ARTICLES / Caregiver /
Share This Article
By Michael Plontz
A family member has just been
diagnosed with an illness that will eventually require
round-the-clock care. Of course you want to be the one
giving that care. This decision is usually made without
hesitation; of course we want to be our loved one’s
caregiver. Who else could take better care of them?
However, when the reality of your decision sinks in,
your head will be swimming with uncertainty, anxiety,
and maybe even fear. Certainly you will have many
questions. Welcome to Caregiving 101, a primer for
First of all, arm yourself with knowledge. An old maxim
states that “Knowledge is power,” and it’s true.
Knowledge will empower you to take the best care of your
loved one and yourself. Learn all that you can about
your loved one’s condition, illness or disease. There
are local branches of national organizations like the
Alzheimer’s Association and the Cancer Society all over
the country. Use them as a tool to find out all about
your loved one’s present condition and what the future
may hold for both of you.
Another reason to learn is to take better care of your
loved one. You may educate yourself through health care
manuals, books and videos. The Internet is also a good
source of information, but navigate carefully through
that material because not all of it is valid. Also, ask
lots of questions of your health care professionals.
They are the best people to show you proper techniques
like transferring, lifting and bathing. When you learn
all that you can, you will be more confident in your
Caregiving can be an isolating experience, so it’s
helpful to talk to others who are, or have been, in your
shoes. You will feel that you are a part of a growing
community of caregivers. You may also learn about
options and community resources that you were not aware
of from other caregivers. These people can also help
with difficult decisions concerning your loved one.
Determining your responsibilities will probably be one
of the first things you struggle with, so talk to others
who’ve been there before.
You must remember to take regular breaks from your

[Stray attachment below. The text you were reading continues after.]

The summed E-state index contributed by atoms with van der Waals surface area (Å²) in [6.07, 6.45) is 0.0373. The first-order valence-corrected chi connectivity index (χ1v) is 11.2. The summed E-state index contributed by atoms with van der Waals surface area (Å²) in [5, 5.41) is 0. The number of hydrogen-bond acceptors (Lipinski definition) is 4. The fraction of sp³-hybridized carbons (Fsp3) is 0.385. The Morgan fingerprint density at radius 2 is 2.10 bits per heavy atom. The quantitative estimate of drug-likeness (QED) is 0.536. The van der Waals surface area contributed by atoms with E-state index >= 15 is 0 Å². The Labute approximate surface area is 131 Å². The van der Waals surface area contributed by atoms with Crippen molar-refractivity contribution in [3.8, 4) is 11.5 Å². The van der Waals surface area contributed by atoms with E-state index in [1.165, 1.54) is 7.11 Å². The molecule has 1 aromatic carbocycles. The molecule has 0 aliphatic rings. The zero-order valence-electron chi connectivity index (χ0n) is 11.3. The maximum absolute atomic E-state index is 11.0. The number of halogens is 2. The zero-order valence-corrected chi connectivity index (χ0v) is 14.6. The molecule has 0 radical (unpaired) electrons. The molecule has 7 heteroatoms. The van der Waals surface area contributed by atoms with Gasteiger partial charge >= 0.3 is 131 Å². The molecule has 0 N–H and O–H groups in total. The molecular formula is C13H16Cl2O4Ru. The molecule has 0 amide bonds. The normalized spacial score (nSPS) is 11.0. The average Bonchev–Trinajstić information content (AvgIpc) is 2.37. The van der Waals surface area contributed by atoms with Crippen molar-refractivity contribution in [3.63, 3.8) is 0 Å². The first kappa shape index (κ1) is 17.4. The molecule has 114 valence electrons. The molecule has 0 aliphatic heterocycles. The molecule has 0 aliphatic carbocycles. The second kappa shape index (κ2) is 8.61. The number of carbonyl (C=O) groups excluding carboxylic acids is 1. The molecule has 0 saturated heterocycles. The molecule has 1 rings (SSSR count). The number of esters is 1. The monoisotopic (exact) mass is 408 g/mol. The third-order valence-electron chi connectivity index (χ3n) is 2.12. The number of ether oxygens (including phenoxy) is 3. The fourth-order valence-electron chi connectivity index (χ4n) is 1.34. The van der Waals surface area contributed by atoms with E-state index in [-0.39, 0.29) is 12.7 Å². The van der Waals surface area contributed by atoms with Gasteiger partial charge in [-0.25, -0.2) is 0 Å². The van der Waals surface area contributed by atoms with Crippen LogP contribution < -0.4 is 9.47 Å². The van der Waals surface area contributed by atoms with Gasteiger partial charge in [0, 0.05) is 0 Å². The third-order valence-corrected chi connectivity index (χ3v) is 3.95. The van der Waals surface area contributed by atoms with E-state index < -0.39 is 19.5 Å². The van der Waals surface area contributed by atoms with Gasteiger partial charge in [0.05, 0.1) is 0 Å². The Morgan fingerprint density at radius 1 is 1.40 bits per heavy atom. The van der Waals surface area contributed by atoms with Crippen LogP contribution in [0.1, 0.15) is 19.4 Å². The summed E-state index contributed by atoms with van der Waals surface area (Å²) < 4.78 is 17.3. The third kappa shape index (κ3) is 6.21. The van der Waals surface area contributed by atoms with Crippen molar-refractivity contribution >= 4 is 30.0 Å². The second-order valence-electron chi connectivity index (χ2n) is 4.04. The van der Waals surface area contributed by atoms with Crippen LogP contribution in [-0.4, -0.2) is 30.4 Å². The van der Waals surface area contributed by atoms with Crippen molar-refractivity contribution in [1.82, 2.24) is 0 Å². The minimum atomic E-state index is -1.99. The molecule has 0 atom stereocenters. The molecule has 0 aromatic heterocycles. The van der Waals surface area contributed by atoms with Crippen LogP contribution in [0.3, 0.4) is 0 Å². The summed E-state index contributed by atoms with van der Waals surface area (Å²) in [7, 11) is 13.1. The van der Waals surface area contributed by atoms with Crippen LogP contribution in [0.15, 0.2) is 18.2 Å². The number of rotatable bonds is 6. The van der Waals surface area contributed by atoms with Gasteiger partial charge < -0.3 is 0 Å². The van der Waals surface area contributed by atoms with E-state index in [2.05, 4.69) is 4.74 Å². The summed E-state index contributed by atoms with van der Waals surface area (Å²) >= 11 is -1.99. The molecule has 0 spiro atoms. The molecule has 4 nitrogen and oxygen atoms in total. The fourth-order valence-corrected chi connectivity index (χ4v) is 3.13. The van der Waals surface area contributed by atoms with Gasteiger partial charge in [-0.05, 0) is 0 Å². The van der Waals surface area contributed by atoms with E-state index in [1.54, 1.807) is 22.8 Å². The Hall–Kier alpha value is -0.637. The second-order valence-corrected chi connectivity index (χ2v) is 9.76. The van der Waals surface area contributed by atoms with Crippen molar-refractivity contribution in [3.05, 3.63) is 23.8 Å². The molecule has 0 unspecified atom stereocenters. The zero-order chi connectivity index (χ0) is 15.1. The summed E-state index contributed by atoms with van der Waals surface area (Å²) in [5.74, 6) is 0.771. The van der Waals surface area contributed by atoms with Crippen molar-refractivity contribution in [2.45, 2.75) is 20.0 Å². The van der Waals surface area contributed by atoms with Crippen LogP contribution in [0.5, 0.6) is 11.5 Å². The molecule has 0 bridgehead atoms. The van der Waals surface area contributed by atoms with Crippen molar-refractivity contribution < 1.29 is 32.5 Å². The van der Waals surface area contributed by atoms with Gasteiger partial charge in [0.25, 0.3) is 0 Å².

caregiving responsibilities. You can’t be good to
someone else if you’re not good to yourself. Use your
relatives. They can help in several ways—financially,
socially, and as respite support. If relatives are
unavailable or do not exist, try community services like
a volunteer group at your local church. Try and follow
these guidelines for caregiving breaks: take
half-an-hour a day to practice yoga, meditation,
needlepoint, reading, etc.; spend a couple of hours a
week away from the house at the mall, coffeehouse,
library, etc.; monthly you should have an evening out
with friends, go to a play or concert, etc.; on a yearly
basis you should go on a well-planned (and
well-deserved) vacation. These guidelines will help in
avoiding “caregiver burnout.”
Your community most likely has
organizations about which you never gave a second
thought until now. These may include, but are not
limited to, Meals on Wheels, day care centers, and home
care agencies. If applicable, contact your local Area
Agency on Aging for a list of services and
organizations. Your local medical supply store may have
gadgets and devices to enhance your loved one’s
abilities, at the same time making your life a little
easier. You might also inquire about local, state or
federal programs that might provide financial aid for
you and your loved one. As needs increase, so do costs.
Understanding which programs can help and what you can
afford, will allow you to plan for the future.
One way to deal with the emotional roller coaster you
may experience is to get your feelings down on paper.
Some journal entries might address the following
subjects: How do you feel now? What are your fears
and/or concerns? What outcomes would you like? What
losses have you noticed so far? What changes in your
relationship with your loved one have cause you to feel
sad? What changes have given you comfort? Journaling is
a healthy way to put your feelings “out there” and to
possibly alleviate some of the anger, frustration and
helplessness you may be feeling.
Caregiving need not be a lonely and emotionally
debilitating experience. According to the latest
statistics on caregiving for the National Family
Caregivers Association, nearly half of the U. S.
population has a chronic condition. From that number 41
million are limited in their daily activities while 12
million are unable to live independently or even leave
the house. One can deduce from these numbers that there
are millions of family caregivers out there. So keep in
mind that you are not alone, and best of luck to you and
your loved one.